Another year, another buzz word, and this time around it’s “Big Data” that’s getting everyone’s attention. But what exactly is Big Data, and why is everyone – commercial organisations, regulators and lawyers – so excited about it?
Put simply, the term Big Data refers to datasets that are very, very large – so large that, traditionally, supercomputers would ordinarily have been required to process them. But, with the irrepressible evolution of technology, falling computing costs, and scalable, distributed data processing models (think cloud computing) Big Data processing is increasingly within the capability of most commercial and research organisations.
In its oft-quoted article “The Data Deluge”, the Economist reports that “Everywhere you look, the quantity of information in the world is soaring. According to one estimate, mankind created 150 exabytes (billion gigabytes) of data in 2005. [In 2010], it will create 1,200 exabytes.” Let’s put that in perspective – 1,200 exabytes is 1,200,000,000,000 gigabytes of data. A typical Blu-Ray disc can hold 25 gigabytes – so 1,200 exabytes is about the equivalent of about 48 billion Blu-Ray discs. Estimating your typical Blu-Ray movie at about 2 hours long (excluding special features and the like), then there’s at least 96 billion hours of viewing time there, or about 146,000 human life times. OK, this is a slightly fatuous example, but you get my point – and bear in mind that global data is growing year-on-year at an exponential rate so these figures are already well out of date.
Much of this Big Data will be highly personal to us: think about the value of the data we all put “out there” when we shop online or post status updates, photos and other content through our various social networking accounts (I have at least 5). And don’t forget the search terms we post when we use our favourite search engines, or the data we generate when using mobile – particularly location-enabled – services. Imagine how organisations, if they had access to all this information, could use it to better advertise their products and services, roadmap product development to take account of shifting consumer patterns, spot and respond to potentially-brand damaging viral complaints – ultimately, keep their customers happier and improve their revenues.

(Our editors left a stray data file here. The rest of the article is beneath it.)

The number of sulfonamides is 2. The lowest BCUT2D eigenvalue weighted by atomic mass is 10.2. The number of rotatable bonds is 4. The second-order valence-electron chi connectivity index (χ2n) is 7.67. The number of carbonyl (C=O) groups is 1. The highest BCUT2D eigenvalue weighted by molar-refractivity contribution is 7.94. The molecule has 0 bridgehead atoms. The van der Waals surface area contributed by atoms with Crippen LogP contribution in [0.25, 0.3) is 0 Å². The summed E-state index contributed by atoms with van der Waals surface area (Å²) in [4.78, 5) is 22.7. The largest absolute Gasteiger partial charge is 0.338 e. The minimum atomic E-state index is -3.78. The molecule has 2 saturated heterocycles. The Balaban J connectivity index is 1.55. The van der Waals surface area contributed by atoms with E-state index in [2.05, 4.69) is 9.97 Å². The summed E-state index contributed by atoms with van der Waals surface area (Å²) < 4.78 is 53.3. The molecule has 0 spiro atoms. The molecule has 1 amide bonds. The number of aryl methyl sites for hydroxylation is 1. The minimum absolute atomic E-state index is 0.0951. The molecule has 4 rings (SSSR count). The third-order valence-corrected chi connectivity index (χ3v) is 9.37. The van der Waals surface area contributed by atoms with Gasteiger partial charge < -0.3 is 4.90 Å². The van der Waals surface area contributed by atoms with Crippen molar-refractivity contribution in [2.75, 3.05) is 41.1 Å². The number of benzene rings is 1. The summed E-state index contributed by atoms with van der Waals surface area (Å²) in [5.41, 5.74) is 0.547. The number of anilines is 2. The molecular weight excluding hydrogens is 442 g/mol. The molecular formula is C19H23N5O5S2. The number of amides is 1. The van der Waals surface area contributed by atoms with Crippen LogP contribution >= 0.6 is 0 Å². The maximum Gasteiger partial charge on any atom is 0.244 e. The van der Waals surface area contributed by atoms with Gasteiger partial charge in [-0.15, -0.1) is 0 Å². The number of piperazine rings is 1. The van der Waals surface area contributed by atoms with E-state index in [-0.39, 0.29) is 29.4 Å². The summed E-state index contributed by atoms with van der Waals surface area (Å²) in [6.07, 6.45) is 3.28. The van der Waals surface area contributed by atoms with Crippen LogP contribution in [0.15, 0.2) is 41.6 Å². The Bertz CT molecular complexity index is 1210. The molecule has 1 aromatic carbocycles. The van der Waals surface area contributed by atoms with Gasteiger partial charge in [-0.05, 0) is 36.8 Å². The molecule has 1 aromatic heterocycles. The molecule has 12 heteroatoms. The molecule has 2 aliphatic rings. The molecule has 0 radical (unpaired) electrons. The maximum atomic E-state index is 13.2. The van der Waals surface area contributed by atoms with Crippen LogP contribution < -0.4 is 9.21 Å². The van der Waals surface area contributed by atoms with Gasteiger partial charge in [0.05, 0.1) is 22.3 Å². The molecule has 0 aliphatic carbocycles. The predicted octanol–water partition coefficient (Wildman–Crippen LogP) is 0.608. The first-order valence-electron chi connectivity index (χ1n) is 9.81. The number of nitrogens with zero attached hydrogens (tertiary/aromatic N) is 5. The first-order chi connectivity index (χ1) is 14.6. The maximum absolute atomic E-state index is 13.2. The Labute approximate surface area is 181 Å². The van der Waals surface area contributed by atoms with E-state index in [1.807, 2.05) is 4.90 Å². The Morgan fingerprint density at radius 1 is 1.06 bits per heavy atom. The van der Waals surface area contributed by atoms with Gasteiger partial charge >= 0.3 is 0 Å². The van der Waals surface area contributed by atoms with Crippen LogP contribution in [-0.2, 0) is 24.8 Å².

The potential benefits of Big Data are vast and, as yet, still largely unrealised. It goes against the grain of any privacy professional to admit that there are societal advantages to data maximisation, but it would be disingenuous to deny this. Peter Fleischer, Google’s Privacy Counsel, expressed it very eloquently on his blog when he wrote “I’m sure that more and more data will be shared and published, sometimes openly to the Web, and sometimes privately to a community of friends or family. But the trend is clear. Most of the sharing will be utterly boring: nope, I don’t care what you had for breakfast today. But what is boring individually can be fascinating in crowd-sourcing terms, as big data analysis discovers ever more insights into human nature, health, and economics from mountains of seemingly banal data bits. We already know that some data sets hold vast information, but we’ve barely begun to know how to read them yet, like genomes. Data holds massive knowledge and value, even, perhaps especially, when we do not yet know how to read it. Maybe it’s a mistake to try to minimize data generation and retention. Maybe the privacy community’s shibboleth of data deletion is a crime against science, in ways that we don’t even understand yet.” (You can access Peter’s blog “Privacy…?” here.)